Emily Fitzgerald works under a desk and tests her bridge (SIUE photo).
From Illinois Business Journal news services
The Society of Women Engineers at Southern Illinois University Edwardsville hosted more than 120 young girls at its third annual “Introduce a Girl to Engineering Day” Saturday, March 21, in the SIUE School of Engineering Building.
“We help young girls see that they can do in the STEM (science, technology, engineering and math) fields, and that it’s not just a male-oriented field,” said Sofia Chkautovich, a senior civil engineering major and SWE youth outreach chair.
Girls from grades 5-8 attended the daylong event that offered exposure to the engineering field. Participants completed a total of five activities, covering the fields of civil, mechanical, electrical, industrial and computer science engineering.
“They enjoy the activities, because they have group leaders – SWE students – who are closer to their age,” Chkautovich added.
This year’s theme was “Seeing the World as an Engineer.” Attendees built different iconic international engineering feats such as The Pyramids, London Bridge and Times Square. Small groups used teamwork to design and create their projects.
Professional women engineers and SIUE students were on site providing support and guidance to program participants. Following the completion of each activity, the professional engineers and the SIUE engineering students offered analysis and asked the participants probing questions about the project.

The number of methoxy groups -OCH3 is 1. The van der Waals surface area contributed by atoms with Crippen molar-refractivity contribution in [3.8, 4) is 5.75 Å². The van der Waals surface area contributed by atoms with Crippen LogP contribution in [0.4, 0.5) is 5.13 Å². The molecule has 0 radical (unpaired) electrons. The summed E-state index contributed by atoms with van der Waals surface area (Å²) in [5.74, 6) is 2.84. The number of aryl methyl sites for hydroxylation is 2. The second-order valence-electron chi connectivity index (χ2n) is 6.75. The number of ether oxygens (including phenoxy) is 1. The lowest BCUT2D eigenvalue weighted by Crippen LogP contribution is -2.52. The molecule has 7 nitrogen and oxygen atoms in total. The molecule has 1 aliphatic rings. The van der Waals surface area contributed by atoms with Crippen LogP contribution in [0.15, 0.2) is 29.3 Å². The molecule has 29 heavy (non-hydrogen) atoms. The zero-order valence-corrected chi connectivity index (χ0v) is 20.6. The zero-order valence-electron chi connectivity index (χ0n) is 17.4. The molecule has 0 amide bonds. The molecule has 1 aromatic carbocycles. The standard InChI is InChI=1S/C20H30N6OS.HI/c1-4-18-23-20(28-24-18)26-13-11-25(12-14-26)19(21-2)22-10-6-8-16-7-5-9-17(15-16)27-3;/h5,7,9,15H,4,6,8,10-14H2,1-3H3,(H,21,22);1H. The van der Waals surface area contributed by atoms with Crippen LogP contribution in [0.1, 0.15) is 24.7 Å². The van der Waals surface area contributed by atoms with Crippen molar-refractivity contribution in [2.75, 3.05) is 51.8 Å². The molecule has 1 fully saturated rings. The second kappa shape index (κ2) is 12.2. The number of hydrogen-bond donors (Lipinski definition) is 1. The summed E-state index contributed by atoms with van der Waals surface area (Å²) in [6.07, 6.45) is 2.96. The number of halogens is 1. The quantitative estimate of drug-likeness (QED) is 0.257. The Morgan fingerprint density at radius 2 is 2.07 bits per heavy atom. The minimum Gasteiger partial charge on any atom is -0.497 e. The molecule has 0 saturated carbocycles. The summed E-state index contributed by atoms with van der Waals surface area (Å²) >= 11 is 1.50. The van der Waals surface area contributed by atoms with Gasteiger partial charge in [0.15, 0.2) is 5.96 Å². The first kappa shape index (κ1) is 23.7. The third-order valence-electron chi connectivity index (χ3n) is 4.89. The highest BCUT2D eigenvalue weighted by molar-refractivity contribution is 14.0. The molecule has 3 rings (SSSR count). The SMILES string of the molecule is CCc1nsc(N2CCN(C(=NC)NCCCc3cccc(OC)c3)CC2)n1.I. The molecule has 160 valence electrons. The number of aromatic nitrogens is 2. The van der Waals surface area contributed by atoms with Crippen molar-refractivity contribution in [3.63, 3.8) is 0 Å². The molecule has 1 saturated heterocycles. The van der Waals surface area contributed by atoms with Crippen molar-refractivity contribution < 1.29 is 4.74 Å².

During the event, the creative problem solving aspects of engineering were discussed and explored. The participants worked collaboratively on projects, and were encouraged to ask questions and use their imagination.
Attendance was down slightly from a year ago as the event, which was originally slated for Feb. 21, had to be rescheduled because of inclement weather. “We are hopeful that the event will continue to grow,” Chkautovich said. “We believe that we could have a successful day with as many as 200 girls.”
The SIUE School of Engineering offers eight undergraduate degrees, five master’s degrees and a cooperative doctoral program. Companies in the metropolitan St. Louis area provide students challenging internships and co-op opportunities, which often turn into permanent employment. All undergraduate programs are accredited by their respective accreditation agencies.